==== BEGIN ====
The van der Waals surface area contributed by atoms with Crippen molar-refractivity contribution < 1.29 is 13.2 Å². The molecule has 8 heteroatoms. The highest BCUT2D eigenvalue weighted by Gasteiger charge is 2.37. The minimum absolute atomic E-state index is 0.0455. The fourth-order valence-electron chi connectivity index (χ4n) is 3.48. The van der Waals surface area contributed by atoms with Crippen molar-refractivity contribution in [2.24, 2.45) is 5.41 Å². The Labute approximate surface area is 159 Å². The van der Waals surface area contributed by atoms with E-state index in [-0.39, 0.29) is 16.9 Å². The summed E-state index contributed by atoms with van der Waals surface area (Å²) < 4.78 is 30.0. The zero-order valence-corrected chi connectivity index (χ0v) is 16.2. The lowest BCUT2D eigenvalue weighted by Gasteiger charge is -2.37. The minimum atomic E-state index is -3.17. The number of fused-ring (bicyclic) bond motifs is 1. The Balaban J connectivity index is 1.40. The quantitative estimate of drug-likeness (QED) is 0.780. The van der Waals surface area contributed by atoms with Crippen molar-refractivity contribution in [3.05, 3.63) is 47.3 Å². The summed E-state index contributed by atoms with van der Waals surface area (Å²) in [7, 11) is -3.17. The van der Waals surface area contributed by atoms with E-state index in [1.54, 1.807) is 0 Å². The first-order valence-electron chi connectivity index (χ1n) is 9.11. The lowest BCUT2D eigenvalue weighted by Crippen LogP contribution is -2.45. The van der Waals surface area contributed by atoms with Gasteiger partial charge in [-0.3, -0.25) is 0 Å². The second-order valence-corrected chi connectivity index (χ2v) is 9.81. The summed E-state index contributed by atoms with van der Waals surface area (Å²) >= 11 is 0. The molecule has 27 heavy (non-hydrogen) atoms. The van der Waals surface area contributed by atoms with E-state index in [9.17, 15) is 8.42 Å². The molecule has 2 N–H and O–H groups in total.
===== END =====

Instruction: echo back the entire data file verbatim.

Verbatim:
The van der Waals surface area contributed by atoms with Crippen molar-refractivity contribution < 1.29 is 13.2 Å². The molecule has 8 heteroatoms. The highest BCUT2D eigenvalue weighted by Gasteiger charge is 2.37. The minimum absolute atomic E-state index is 0.0455. The fourth-order valence-electron chi connectivity index (χ4n) is 3.48. The van der Waals surface area contributed by atoms with Crippen molar-refractivity contribution in [2.24, 2.45) is 5.41 Å². The Labute approximate surface area is 159 Å². The van der Waals surface area contributed by atoms with E-state index in [-0.39, 0.29) is 16.9 Å². The summed E-state index contributed by atoms with van der Waals surface area (Å²) < 4.78 is 30.0. The zero-order valence-corrected chi connectivity index (χ0v) is 16.2. The lowest BCUT2D eigenvalue weighted by Gasteiger charge is -2.37. The minimum atomic E-state index is -3.17. The number of fused-ring (bicyclic) bond motifs is 1. The Balaban J connectivity index is 1.40. The quantitative estimate of drug-likeness (QED) is 0.780. The van der Waals surface area contributed by atoms with Crippen molar-refractivity contribution in [3.05, 3.63) is 47.3 Å². The summed E-state index contributed by atoms with van der Waals surface area (Å²) in [7, 11) is -3.17. The van der Waals surface area contributed by atoms with E-state index in [1.54, 1.807) is 0 Å². The first-order valence-electron chi connectivity index (χ1n) is 9.11. The lowest BCUT2D eigenvalue weighted by Crippen LogP contribution is -2.45. The van der Waals surface area contributed by atoms with Gasteiger partial charge in [-0.3, -0.25) is 0 Å². The second-order valence-corrected chi connectivity index (χ2v) is 9.81. The summed E-state index contributed by atoms with van der Waals surface area (Å²) >= 11 is 0. The molecule has 27 heavy (non-hydrogen) atoms. The van der Waals surface area contributed by atoms with E-state index in [9.17, 15) is 8.42 Å². The molecule has 2 N–H and O–H groups in total.